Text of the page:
During World War II, many minorities in the United States saw an increase in opportunities as a result of the war. Many American citizens left to fight in the war, and as a result many job opportunities became available. Jobs that were previously held by white men were now filled with African American males and Mexican Americans. This was a huge social change because it led to an increase in minority populations in major cities throughout the United States. However, as is often the case, one social change led to another. The increase in minority population as minorities flocked to major cities resulted in increased dissatisfaction and racism from the Anglo community. This dissatisfaction led to multiple conflicts, which later led to the most dynamic social change: increased racism.
One minority that saw an increase in opportunities during World War II was African Americans. Before the war, most African Americans lived in rural areas in the south, but during the war many migrated to the North to fill factory jobs that were vacated by whites who went to fight at war. In Detroit, a riot broke out in which whites protested the selling of apartments to African Americans. The protest turned violent and white soldiers even joined, leaving thirty five blacks dead. Similarly, many Mexican Americans left rural farms in the Southwest and migrated to Los Angeles for job opportunities and many more immigrated from Mexico. Labor unions in California resented the Mexican Americans because they did not like the competition. The citizens of LA were afraid the Mexican youth and their gangs and all of this combined to form tension in the city.Eventually, hundreds of white sailors invaded Los Angeles and targeted the Mexican gangs as violence broke out and many were left dead. Meanwhile, the press blamed the gangs.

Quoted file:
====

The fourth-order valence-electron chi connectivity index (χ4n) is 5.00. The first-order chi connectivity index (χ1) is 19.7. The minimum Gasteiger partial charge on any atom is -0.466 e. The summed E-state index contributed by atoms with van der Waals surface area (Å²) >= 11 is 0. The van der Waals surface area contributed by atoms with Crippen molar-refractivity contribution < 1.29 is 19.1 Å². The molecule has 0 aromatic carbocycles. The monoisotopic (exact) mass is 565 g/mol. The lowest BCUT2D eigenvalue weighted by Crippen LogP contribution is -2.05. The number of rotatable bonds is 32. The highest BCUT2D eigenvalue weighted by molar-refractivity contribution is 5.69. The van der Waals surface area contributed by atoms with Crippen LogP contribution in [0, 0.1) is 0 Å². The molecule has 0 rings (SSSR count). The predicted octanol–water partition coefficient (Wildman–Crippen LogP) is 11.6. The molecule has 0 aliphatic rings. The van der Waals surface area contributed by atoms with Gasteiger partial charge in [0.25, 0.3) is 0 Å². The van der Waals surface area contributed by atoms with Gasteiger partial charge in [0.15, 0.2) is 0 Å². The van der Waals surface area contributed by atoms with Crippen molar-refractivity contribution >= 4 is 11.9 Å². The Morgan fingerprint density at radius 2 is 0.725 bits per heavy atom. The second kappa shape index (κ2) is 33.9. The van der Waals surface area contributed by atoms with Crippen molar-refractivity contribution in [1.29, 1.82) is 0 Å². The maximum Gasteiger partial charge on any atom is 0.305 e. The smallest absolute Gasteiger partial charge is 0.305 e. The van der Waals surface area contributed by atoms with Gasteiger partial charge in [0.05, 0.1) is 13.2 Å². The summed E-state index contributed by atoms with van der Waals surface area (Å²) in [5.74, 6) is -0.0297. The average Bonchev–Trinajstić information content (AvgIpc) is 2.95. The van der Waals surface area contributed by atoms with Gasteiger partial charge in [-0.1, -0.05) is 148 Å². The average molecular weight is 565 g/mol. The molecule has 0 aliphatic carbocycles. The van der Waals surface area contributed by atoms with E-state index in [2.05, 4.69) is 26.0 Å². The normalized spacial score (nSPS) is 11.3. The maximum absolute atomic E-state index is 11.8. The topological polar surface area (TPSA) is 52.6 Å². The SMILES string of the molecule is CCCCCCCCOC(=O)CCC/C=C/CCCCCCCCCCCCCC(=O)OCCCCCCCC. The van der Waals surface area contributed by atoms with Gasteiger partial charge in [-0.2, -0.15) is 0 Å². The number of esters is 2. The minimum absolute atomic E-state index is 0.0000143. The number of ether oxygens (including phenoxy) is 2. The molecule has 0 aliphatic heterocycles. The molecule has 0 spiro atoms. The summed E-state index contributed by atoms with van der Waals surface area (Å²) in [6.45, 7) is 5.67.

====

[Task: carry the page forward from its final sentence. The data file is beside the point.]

All of the tensions and riots resulted in the major social change that occurred in the United States following the war: racism. While the minorities were simply looking to seize opportunities presented by the war, the whites did not view it this way. The tension during the war led to increased racism after the war that would not improve until the civil rights movement.